• Delmar Public Library - Thursday, May 20, 11:30 a.m. - 1 p.m. To register, call 846-9894 by May 14.


Hospice lunch bunch lecture "How to Reach Genuine Forgiveness" will be the topic of April's Lunch Bunch Lecture offered by the Family Support Center at the Delaware Hospice Center, 100 Patriots Way, Milford, on Friday, April 9, from noon to 1:30 p.m. Dr. Judy Pierson, licensed clinical psychologist, will discuss how to genuinely forgive someone as opposed to just saying "I forgive you" while internally continuing to hold onto hurt and resentment. She'll explore how to bridge the 17 inch gap between the head and the heart to reach the point where both intellect and feelings are in full agreement of this decision. Lunch Bunch Lectures are open to the public. Registration is required as seating capacity is limited, and a minimal donation of $3 per person for the cost of lunch is suggested. Register by calling Vicki Costa, 856-7717, ext. 1129, or email vcosta@delawarehospice.org

Prosthetic Parity bill introduced Legislation that would ensure that amputees in Delaware are able to obtain necessary orthotic and prosthetic devices was introduced in the House on recently. House Bill 343, sponsored by Rep. Gerald L. Brady and Rep. Helene M. Keeley, would ensure prosthetic parity for those who have lost limbs by requiring that individual and group health insurance policies provide orthotic and prosthetic devices at a reimbursement rate equal to the federal reimbursement rate for older and disabled Delawareans. As of 2008, 11 other states have adopted prosthetic parity laws. A chief warrant officer with the Delaware National Guard, Rep. Brady noted that the issue of providing amputees with proper devices has gained public attention due to soldiers returning from war with injuries. Coverage for orthotics and prosthetics varies between insurance policies. Some cover 80 percent or more of a medically necessary prosthetic, while others allow a person only one prosthetic for their lifetime. According to the Amputee Support Group of Delaware, the overall insurance industry classifies prosthetics as "durable medical equipment" - the same classification it uses for wheelchairs, oxygen equipment and home hospital beds.

Dr. Snyder appointed to committee The Board of the National Quality Forum (NQF), a nonprofit, organization with a mission to improve the quality of health care for all Americans, has approved the nomination of Peninsula Regional Medical Center hospitalist and Chief Medical Informatics Officer Chris Snyder, DO to serve on their recently established Health Information Technology Advisory Committee (HITAC). This national appointment of Dr. Snyder to the HITAC is for a two to three year term. The HITAC is a standing committee of the Board and will provide strategic guidance and input into NQF matters that activities that involve health information technology. In addition, Dr. Snyder has been invited to present in May at the 2010 Annual National Patient Safety Foundation Patient Safety Congress in Orlando, Fla. Dr. Snyder will speak on Peninsula Regional's use of technology to help caregivers improve patient safety related to the use of high-risk medications using computerized physician order entry (CPOE). The Medical Center achieved an overall 85% adoption rate using CPOE to order medications electronically, update patient records and support process change. The presentation to be given by Dr. Snyder recently won Peninsula Regional the McKesson's Corporation's "Celebrating CPOE Success Award" for best practices in the use of CPOE.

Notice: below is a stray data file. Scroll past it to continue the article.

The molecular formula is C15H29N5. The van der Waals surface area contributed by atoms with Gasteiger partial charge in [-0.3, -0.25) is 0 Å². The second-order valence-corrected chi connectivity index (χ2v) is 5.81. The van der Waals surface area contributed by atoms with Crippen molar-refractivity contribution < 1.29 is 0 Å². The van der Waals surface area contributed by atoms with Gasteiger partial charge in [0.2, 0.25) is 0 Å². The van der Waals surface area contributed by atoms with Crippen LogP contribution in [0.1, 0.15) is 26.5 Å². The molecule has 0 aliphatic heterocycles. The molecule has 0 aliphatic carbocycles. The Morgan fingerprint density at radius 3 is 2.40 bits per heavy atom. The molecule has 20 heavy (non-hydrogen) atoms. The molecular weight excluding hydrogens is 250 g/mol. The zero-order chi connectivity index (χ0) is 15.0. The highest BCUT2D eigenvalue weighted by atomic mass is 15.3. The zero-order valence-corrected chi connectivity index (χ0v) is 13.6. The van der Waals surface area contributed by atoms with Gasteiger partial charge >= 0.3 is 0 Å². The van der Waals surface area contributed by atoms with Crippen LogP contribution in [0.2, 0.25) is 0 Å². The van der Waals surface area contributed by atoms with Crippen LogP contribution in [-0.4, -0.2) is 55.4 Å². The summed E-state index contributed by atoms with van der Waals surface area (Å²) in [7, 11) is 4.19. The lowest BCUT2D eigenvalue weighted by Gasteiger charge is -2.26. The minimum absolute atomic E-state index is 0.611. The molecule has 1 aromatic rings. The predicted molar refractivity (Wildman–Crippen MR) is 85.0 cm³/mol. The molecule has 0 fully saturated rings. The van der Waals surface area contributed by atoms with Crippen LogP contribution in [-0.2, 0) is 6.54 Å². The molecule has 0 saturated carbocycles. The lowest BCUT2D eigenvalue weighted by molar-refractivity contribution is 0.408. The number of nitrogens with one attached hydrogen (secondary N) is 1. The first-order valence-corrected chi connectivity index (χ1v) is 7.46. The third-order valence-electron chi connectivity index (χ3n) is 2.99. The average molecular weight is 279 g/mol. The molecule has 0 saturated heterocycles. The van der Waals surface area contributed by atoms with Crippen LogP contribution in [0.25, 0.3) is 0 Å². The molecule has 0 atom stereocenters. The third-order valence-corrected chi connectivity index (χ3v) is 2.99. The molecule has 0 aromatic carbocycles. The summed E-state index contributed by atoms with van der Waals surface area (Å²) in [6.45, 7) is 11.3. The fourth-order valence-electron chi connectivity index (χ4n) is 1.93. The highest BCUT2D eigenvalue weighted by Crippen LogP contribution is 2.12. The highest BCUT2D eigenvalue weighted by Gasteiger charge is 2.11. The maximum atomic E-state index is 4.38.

Walk MS at Heritage Shores Heritage Shores in Bridgeville is home to the annual MS fundraiser, Walk MS: Twilight at Heritage Shores. This year's event steps off at the Heritage Shores clubhouse on Friday, April 30, at 6 p.m. "After the walk," promises the chapter's director of development, Holly Maddams, "we'll gather in the grand ballroom and outdoor patio, enjoy some good food and entertainment, and hand out prizes. We're giving a BPA-free water bottle to every participant who raises at least $25 and an event t-shirt to anyone who raises $100 or more." Day-of registration begins at 5 p.m., but advance registration is recommended. For more information, visit delawarewalk.org or call 655-5610. Free cancer workshop offered The Wellness Community- DE, an affiliate of the Cancer Support Community, and Nanticoke Memorial Hospital present an educational program to cancer patients and their loved ones in western Sussex county. "Coping With the Side Effects of Cancer Treatment" workshop will be presented in the Nanticoke Cancer Care Center Lobby, on Tuesday, April 13 at 4 p.m.